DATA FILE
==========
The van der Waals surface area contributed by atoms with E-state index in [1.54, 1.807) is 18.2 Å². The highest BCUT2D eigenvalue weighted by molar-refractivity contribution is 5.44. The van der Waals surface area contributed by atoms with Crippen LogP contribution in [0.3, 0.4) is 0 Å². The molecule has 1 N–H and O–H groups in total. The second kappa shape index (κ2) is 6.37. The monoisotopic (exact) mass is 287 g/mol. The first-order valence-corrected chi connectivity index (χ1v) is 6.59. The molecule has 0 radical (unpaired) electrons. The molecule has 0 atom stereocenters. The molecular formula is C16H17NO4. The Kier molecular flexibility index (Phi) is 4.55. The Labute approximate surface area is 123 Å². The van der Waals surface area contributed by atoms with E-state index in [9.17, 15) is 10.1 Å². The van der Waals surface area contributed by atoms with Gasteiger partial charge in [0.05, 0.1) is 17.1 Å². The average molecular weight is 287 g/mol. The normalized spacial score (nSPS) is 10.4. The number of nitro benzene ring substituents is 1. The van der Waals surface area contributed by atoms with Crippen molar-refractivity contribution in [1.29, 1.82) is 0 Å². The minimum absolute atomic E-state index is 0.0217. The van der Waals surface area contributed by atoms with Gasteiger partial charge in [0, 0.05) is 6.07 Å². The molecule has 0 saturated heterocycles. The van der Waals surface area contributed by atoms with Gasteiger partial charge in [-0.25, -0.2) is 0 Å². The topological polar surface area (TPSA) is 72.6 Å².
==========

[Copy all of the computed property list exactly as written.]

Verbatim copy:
The van der Waals surface area contributed by atoms with E-state index in [1.54, 1.807) is 18.2 Å². The highest BCUT2D eigenvalue weighted by molar-refractivity contribution is 5.44. The van der Waals surface area contributed by atoms with Crippen LogP contribution in [0.3, 0.4) is 0 Å². The molecule has 1 N–H and O–H groups in total. The second kappa shape index (κ2) is 6.37. The monoisotopic (exact) mass is 287 g/mol. The first-order valence-corrected chi connectivity index (χ1v) is 6.59. The molecule has 0 radical (unpaired) electrons. The molecule has 0 atom stereocenters. The molecular formula is C16H17NO4. The Kier molecular flexibility index (Phi) is 4.55. The Labute approximate surface area is 123 Å². The van der Waals surface area contributed by atoms with E-state index in [9.17, 15) is 10.1 Å². The van der Waals surface area contributed by atoms with Gasteiger partial charge in [0.05, 0.1) is 17.1 Å². The average molecular weight is 287 g/mol. The normalized spacial score (nSPS) is 10.4. The number of nitro benzene ring substituents is 1. The van der Waals surface area contributed by atoms with Crippen molar-refractivity contribution in [1.29, 1.82) is 0 Å². The minimum absolute atomic E-state index is 0.0217. The van der Waals surface area contributed by atoms with Gasteiger partial charge in [0, 0.05) is 6.07 Å². The molecule has 0 saturated heterocycles. The van der Waals surface area contributed by atoms with Gasteiger partial charge in [-0.25, -0.2) is 0 Å². The topological polar surface area (TPSA) is 72.6 Å².